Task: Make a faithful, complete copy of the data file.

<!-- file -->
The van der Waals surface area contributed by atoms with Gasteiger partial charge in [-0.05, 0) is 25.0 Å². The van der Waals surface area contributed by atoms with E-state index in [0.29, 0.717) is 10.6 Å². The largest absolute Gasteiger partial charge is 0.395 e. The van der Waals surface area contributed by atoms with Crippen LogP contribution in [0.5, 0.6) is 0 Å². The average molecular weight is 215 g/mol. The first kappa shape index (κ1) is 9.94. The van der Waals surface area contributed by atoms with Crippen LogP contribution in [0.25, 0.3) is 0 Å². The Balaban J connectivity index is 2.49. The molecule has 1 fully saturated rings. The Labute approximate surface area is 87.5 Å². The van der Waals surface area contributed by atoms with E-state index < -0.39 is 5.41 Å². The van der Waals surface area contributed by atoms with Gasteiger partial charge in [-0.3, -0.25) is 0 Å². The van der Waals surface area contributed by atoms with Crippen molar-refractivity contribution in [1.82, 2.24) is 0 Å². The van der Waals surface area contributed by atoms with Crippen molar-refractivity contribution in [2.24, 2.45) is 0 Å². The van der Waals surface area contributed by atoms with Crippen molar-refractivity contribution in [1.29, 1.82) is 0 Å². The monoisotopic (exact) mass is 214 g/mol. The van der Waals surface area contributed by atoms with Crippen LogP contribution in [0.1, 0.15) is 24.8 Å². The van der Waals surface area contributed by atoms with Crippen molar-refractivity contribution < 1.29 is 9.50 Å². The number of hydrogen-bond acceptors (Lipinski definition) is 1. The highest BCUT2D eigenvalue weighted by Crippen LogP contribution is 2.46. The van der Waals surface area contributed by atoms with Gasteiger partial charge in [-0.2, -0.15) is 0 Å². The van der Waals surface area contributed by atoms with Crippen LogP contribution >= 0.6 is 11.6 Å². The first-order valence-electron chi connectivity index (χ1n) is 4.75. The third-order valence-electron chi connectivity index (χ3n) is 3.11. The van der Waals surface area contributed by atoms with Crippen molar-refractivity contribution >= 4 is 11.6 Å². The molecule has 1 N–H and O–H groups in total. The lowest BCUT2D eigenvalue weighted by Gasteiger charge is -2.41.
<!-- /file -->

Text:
The van der Waals surface area contributed by atoms with Gasteiger partial charge in [-0.05, 0) is 25.0 Å². The van der Waals surface area contributed by atoms with E-state index in [0.29, 0.717) is 10.6 Å². The largest absolute Gasteiger partial charge is 0.395 e. The van der Waals surface area contributed by atoms with Crippen LogP contribution in [0.5, 0.6) is 0 Å². The average molecular weight is 215 g/mol. The first kappa shape index (κ1) is 9.94. The van der Waals surface area contributed by atoms with Crippen LogP contribution in [0.25, 0.3) is 0 Å². The Balaban J connectivity index is 2.49. The molecule has 1 fully saturated rings. The Labute approximate surface area is 87.5 Å². The van der Waals surface area contributed by atoms with E-state index < -0.39 is 5.41 Å². The van der Waals surface area contributed by atoms with Gasteiger partial charge in [-0.3, -0.25) is 0 Å². The van der Waals surface area contributed by atoms with Crippen molar-refractivity contribution in [1.82, 2.24) is 0 Å². The van der Waals surface area contributed by atoms with Crippen molar-refractivity contribution in [2.24, 2.45) is 0 Å². The van der Waals surface area contributed by atoms with Crippen molar-refractivity contribution in [1.29, 1.82) is 0 Å². The monoisotopic (exact) mass is 214 g/mol. The van der Waals surface area contributed by atoms with Crippen LogP contribution in [0.1, 0.15) is 24.8 Å². The van der Waals surface area contributed by atoms with Crippen molar-refractivity contribution < 1.29 is 9.50 Å². The number of hydrogen-bond acceptors (Lipinski definition) is 1. The highest BCUT2D eigenvalue weighted by Crippen LogP contribution is 2.46. The van der Waals surface area contributed by atoms with Gasteiger partial charge in [-0.2, -0.15) is 0 Å². The van der Waals surface area contributed by atoms with Crippen LogP contribution >= 0.6 is 11.6 Å². The first-order valence-electron chi connectivity index (χ1n) is 4.75. The third-order valence-electron chi connectivity index (χ3n) is 3.11. The van der Waals surface area contributed by atoms with Crippen molar-refractivity contribution >= 4 is 11.6 Å². The molecule has 1 N–H and O–H groups in total. The lowest BCUT2D eigenvalue weighted by Gasteiger charge is -2.41.